Durham Chair says Region sticking together amid Peel split
Published May 19, 2023 at 8:10 am
The eight municipalities of Durham Region are sticking together even as other regions such as Peel are coming apart at the seams, declared Durham Chairman John Henry.
The Doug Ford government announced Thursday it was dissolving Peel Region after weeks of hints and swirling rumours, with advisors being appointed to weigh in on the need to do the same in other upper-tier municipalities in Halton, Niagara, York and Durham regions.
The provincial government said it would make Mississauga, Brampton, and Caledon independent municipalities by 2025, an impending split that has been both acrimonious – both Mississauga and Brampton claimed to have propped up the other – and humorous, with Caledon Mayor Annette Groves likening the break-up to a divorce. “I know were the child in this marriage, but the children get to speak too.”
Henry released a statement following the Peel Region announcement stressing “there have been no concerns raised about the size or structure” of Durham.
“Our Region, and the eight local municipalities, have a productive and strong track record of working together to serve our residents,” he said. “Together, we provide the backbone of service delivery in a two-tier structure that ensures services are planned, funded, and delivered in a cost-effective manner; and on a large geographic scale.”
The two-tiered structure allows the Regional government to provide many services to residents, Henry said, without duplicating municipal efforts. “Together, we maintain Durham’s reputation as a community where equitable, high-quality services are available to everyone.”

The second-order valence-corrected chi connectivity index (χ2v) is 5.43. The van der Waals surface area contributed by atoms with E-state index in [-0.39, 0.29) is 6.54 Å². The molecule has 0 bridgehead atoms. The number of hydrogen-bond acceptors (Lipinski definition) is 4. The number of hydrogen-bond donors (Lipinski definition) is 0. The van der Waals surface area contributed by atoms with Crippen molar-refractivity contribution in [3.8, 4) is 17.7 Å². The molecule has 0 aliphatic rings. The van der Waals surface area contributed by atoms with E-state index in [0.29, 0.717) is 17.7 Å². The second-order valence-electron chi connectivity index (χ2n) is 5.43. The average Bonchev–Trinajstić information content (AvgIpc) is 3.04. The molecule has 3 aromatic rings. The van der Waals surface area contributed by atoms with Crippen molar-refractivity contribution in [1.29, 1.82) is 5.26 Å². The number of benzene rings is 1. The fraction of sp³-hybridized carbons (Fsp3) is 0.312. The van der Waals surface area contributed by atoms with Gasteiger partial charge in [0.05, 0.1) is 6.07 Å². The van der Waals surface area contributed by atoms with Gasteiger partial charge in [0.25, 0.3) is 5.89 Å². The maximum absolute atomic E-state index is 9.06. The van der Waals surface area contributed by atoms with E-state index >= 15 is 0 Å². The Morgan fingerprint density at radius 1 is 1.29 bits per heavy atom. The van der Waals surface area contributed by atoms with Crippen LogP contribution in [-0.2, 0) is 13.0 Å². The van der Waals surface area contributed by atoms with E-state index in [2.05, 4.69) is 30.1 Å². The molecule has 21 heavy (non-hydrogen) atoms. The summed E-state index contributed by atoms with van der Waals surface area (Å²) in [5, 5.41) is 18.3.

The Region and its municipalities will keep working together to address “common challenges” and to prepare for future meetings with the provincially appointed facilitators, the Regional Chair said.
“Durham is about partnerships. Municipal representatives who work together to help preserve the strong connection we have to our hometowns. A place where we work to create clearly defined regional and local roles and responsibilities; processes that strengthen governance and service delivery in our communities.”
Henry said he looks forward to talking to the facilitators about housing responsibilities in Durham, “and all of the work that is done to ensure we remain a location of choice for residents and businesses.”
Municipal Affairs and Housing Minister Steve Clark announced in November that he would appoint facilitators to assess six regional governments – including Durham – and look at the best mix of roles between upper-tier and lower-tier municipalities with an eye to expanding “strong mayor” powers beyond Toronto and Ottawa.
On Thursday, Clark and the Conservative government introduced the Hazel McCallion Act, which, if passed, would begin the process to dissolve Peel Region and make the municipalities of Mississauga, Brampton and Caledon independent.
Mississauga Mayor Bonnie Crombie has been pushing for her city to go it alone, saying it will save the municipality $1 billion over 10 years and make it more efficient.
Brampton Mayor Patrick Brown has said he would welcome efforts to remove duplication but believes Mississauga would owe Brampton under any separation because of the infrastructure residents have funded for Mississauga.
During Thursday’s announcement a feud between Mississauga Mayor Bonnie Crombie and Brampton Mayor Patrick Brown seemed to play out with each accused of “making faces” while the other was speaking.
With files from Glenn Hendry
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